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Where Taxpayers and Advisers Meet

Move to UK - IB account

Ella16
Posts: 1
Joined: Fri Jun 05, 2020 4:37 pm

Move to UK - IB account

Postby Ella16 » Fri Jun 05, 2020 4:45 pm

Hello everyone,

I am a Belgian national currently living in The Netherlands, and will soon move to the UK for a new job…I will then become UK resident / non-dom.

I currently have an Interactive Brokers (UK) account, in which I have cash (mostly euro) and ETF’s (mostly listed on Euronext Paris).
Would there be any tax issues if I simply keep things as they are and move to the UK? To my mind, there should not be any tax implications:

- the ETF’s are not UK-listed…I suppose they count as foreign assets ?!
- the cash hardly pays any interest…there is no income anyway to be taxed.

But it would be good to be sure, especially about the ETF’s. Does it matter at all that they are held in a UK brokerage account, even though the ETF’s themselves are foreign…I would think not?

Thanks a lot!

DavidTreitel
Posts: 226
Joined: Thu Aug 16, 2012 4:31 pm

Re: Move to UK - IB account

Postby DavidTreitel » Sat Jun 06, 2020 6:55 pm

The ETFs are inevitably going to be invested in non-UK reporting funds; which are not obvious choices for a UK resident. HMRC kindly list all reporting funds here: https://www.gov.uk/government/publications/offshore-funds-list-of-reporting-funds

Ant136
Posts: 1
Joined: Sun Jun 07, 2020 12:10 pm

Re: Move to UK - IB account

Postby Ant136 » Sun Jun 07, 2020 12:14 pm

As far as I understand, it does not matter if the brokerage is UK-based, as long as the assets are not UK. On the euro cash you might want to be careful, as FX moves could translate into gains/losses.

AGoodman
Posts: 1046
Joined: Fri May 16, 2014 3:47 pm

Re: Move to UK - IB account

Postby AGoodman » Thu Jul 02, 2020 4:46 pm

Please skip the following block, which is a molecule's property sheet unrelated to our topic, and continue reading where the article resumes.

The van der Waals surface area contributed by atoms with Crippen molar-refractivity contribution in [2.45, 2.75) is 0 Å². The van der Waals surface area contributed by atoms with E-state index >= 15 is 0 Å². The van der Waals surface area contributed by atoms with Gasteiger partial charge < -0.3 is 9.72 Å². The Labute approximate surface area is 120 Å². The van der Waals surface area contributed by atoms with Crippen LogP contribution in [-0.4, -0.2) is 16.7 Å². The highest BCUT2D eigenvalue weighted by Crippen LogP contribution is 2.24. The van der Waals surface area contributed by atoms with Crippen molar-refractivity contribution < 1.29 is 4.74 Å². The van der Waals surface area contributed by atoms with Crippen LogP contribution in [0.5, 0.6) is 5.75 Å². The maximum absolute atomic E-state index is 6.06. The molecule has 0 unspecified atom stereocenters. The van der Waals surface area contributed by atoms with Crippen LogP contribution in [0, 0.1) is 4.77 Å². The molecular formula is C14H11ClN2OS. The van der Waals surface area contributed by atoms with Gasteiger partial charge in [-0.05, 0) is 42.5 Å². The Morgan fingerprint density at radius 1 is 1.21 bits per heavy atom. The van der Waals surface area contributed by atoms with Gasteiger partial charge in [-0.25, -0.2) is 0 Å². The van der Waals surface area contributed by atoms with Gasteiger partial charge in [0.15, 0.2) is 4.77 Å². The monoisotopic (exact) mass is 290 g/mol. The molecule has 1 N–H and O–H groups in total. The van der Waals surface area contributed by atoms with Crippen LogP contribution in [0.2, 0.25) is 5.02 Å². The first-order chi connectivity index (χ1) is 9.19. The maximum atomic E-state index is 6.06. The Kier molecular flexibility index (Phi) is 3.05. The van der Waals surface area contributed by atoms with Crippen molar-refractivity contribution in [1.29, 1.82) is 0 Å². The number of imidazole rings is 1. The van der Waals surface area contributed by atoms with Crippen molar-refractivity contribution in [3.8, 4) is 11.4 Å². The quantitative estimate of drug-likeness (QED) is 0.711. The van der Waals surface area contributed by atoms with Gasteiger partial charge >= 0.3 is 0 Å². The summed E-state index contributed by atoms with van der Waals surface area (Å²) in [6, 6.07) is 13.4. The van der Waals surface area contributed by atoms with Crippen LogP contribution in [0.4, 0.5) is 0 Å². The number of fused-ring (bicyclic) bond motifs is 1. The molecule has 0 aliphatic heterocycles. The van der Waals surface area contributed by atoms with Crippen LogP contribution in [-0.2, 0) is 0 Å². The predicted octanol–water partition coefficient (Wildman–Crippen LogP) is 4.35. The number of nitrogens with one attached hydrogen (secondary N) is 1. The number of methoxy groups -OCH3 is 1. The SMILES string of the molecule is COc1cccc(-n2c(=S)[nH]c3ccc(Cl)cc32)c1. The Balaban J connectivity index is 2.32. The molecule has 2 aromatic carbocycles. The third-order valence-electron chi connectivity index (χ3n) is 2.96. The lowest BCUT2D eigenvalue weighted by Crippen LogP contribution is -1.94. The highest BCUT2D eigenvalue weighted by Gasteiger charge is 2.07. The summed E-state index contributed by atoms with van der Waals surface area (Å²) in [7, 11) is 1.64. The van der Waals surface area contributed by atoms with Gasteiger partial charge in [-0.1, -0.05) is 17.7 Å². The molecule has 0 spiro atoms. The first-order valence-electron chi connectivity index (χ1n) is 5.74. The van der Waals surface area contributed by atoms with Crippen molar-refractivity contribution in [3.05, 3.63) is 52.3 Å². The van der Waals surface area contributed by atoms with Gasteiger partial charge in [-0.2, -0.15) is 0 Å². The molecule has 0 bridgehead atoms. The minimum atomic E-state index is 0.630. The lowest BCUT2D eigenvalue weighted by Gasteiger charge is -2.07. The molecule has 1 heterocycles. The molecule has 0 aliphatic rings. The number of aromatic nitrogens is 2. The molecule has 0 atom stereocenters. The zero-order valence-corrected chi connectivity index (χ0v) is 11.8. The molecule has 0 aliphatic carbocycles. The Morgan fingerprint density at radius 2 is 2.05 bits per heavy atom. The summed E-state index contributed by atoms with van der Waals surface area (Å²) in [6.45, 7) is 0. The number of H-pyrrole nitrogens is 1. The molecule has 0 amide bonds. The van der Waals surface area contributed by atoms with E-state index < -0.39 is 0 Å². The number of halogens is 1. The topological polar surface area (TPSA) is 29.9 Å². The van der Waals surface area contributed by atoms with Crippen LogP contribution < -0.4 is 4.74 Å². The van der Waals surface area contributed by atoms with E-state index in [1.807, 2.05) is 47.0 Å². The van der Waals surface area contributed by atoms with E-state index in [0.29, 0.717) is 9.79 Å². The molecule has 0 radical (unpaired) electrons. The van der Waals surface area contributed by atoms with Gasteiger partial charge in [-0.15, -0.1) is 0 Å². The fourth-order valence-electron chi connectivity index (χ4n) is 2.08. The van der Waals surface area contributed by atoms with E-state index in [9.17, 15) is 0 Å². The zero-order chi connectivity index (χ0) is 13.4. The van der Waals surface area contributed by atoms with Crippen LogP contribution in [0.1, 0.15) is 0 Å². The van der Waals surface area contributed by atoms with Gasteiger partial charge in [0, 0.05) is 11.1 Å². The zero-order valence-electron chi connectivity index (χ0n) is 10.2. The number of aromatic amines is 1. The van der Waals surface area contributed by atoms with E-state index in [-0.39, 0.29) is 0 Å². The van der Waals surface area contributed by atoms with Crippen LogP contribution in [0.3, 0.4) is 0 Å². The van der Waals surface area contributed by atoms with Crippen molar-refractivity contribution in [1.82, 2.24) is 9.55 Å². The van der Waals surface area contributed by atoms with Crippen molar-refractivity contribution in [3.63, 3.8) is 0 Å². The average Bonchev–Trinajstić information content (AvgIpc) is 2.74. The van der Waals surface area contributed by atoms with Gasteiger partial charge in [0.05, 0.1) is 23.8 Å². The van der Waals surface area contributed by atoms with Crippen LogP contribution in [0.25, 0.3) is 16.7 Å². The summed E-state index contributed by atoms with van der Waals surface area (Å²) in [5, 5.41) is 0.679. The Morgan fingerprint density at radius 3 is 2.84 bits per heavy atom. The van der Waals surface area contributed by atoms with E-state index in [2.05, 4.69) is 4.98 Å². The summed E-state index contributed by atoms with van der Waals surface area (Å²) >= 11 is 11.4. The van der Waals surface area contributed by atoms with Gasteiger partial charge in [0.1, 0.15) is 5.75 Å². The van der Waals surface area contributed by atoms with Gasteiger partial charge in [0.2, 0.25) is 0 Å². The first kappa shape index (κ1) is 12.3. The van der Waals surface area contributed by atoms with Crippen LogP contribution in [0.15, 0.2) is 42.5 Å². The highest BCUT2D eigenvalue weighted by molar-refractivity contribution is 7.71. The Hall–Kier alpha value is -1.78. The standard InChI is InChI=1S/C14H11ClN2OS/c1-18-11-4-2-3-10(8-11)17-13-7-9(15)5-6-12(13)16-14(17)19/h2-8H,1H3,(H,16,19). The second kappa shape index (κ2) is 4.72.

You say you will be non-dom (you probably will) but do you plan to elect for the remittance basis? It comes with a cost. You don't have to pay the charge for seven years but you will lose your income tax personal allowance and CGT annual exemption which means you pay tax on your first £10k of income (but wouldn't otherwise) and first £12,300 of gains (but wouldn't otherwise). The loss of the personal allowance alone would cost you £4,000 if you are a higher rate taxpayer (over about £38,000 of income).

The location of the brokerage account is relevant to the remittance basis if you sell and the proceeds are then paid into the UK bank account used by the brokerage. That would be a remittance.

Incidentally, the consequence of holding a non-reporting ETF is that gains are subject to income tax (up to 45%) rather than CGT (£12,300 tax free and then up to 20%).

There are plenty of reporting status ETFs aimed at the UK market so you could just switch investments (albeit you may have Dutch tax on the gains). Once in the UK, you could invest £20k per year via an ISA and suffer no UK tax on income or gains within the wrapper. Several UK brokers will provide an ISA account that you can run just like a regular broking account.


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